The anfractuosity of it all

“I have never in my life experienced any benefits from having a strong vocabulary,” claims the Friar:

During the school years, polysyllables attracted “donees” for my lunch money but repelled the chicks en masse. When writing for the newspaper, they earned me significant editing. While they were useful in seminary, that’s still a form of academia and is therefore of no value to the real world. In fact, seminary gave me an entirely new realm of vocabulary I can’t use in real life, such as “hypostatic union.” The phrase refers to the Christian understanding of how the divine and human natures of Christ co-relate within one person, but I’m never going to say it in a sermon. Not because other people can’t understand it — but because if I do use it I’ll have to explain it and I’m lazy.

Those of us who did not hear The Calling will look at “hypostatic” and think of something like Discwasher, which is supposed to remove dust, and by inference noise, from phonograph records. (Yes, I have one. Why do you ask?)

The one real thrill of having a passing acquaintance with those ten-dollar words, I think, was that you could watch Firing Line, listen to Buckley spill out unScrabbleable terms like “eleemosynary,” and not roll your eyes.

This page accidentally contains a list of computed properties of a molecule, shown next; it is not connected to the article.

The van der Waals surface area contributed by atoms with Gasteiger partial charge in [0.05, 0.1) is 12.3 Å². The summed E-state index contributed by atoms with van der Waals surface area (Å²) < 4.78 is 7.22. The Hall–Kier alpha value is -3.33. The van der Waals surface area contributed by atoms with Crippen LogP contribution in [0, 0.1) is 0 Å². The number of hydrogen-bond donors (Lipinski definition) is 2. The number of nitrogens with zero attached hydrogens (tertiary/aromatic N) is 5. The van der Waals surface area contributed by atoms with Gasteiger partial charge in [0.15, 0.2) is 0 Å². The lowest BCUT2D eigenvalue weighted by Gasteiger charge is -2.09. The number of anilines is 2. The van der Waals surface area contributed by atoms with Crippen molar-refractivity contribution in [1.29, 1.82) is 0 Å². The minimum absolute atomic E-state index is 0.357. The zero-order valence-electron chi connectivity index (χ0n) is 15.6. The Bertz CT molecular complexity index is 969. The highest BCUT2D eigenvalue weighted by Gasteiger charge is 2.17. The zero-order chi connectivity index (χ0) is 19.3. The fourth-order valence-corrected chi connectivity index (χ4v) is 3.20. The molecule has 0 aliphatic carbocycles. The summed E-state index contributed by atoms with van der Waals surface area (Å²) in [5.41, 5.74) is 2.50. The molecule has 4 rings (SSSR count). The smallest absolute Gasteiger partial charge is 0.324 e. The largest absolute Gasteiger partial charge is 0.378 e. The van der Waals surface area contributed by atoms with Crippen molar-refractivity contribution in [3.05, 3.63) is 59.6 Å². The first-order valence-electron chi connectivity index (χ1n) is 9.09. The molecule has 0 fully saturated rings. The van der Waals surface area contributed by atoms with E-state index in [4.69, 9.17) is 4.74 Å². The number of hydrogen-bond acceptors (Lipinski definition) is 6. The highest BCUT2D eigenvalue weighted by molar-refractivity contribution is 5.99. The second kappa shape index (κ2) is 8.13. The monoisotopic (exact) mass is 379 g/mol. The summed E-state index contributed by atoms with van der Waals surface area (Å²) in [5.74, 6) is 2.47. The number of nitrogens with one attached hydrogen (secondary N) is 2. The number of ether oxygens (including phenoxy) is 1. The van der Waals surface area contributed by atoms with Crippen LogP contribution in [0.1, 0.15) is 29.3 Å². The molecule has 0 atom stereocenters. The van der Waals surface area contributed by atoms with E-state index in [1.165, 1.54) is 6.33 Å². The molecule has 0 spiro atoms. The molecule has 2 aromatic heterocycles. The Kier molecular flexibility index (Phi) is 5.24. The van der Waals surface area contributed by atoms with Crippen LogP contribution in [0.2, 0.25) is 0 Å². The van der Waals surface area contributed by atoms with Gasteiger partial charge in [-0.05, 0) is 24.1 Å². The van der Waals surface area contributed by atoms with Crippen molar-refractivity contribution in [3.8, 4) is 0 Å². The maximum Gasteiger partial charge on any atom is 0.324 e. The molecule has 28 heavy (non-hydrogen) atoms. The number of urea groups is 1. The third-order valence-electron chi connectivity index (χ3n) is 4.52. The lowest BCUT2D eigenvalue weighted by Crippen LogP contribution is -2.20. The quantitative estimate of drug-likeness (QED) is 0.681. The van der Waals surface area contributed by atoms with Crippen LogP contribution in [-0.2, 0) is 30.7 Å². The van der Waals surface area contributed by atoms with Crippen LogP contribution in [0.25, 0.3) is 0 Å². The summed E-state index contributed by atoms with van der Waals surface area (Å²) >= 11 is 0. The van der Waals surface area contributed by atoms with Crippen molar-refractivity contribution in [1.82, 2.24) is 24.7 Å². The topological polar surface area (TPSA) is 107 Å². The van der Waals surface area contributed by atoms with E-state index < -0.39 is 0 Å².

3 comments

  1. fillyjonk »

    15 August 2018 · 12:33 pm

    (My dad watched Buckley when I was a kid, and he also watched The McLaughlin Group)

    These days, one of the few thrills I have in life is being able to use one of the big, complex, and having-very-specific-meaning words I know in a blogpost.

    It probably drives away readers. But then again, I was never popular to begin with.

  2. McGehee »

    15 August 2018 · 12:45 pm

    The advantage of encountering a ten-dollar word in print is, if it’s spelled correctly you can look it up. Unfortunately, the odds are on a downtrend.

    The disadvantage is, pronunciation guides these days are more incomprehensible than when I was a kid, so looking it up doesn’t necessarily mean ever being able to use it in conversation.

    Which is for the best, I suppose.

  3. Chuck »

    16 August 2018 · 1:33 pm

    Big words usually signal a sharper mind, which might be a good thing. At the least it’s an indicator.

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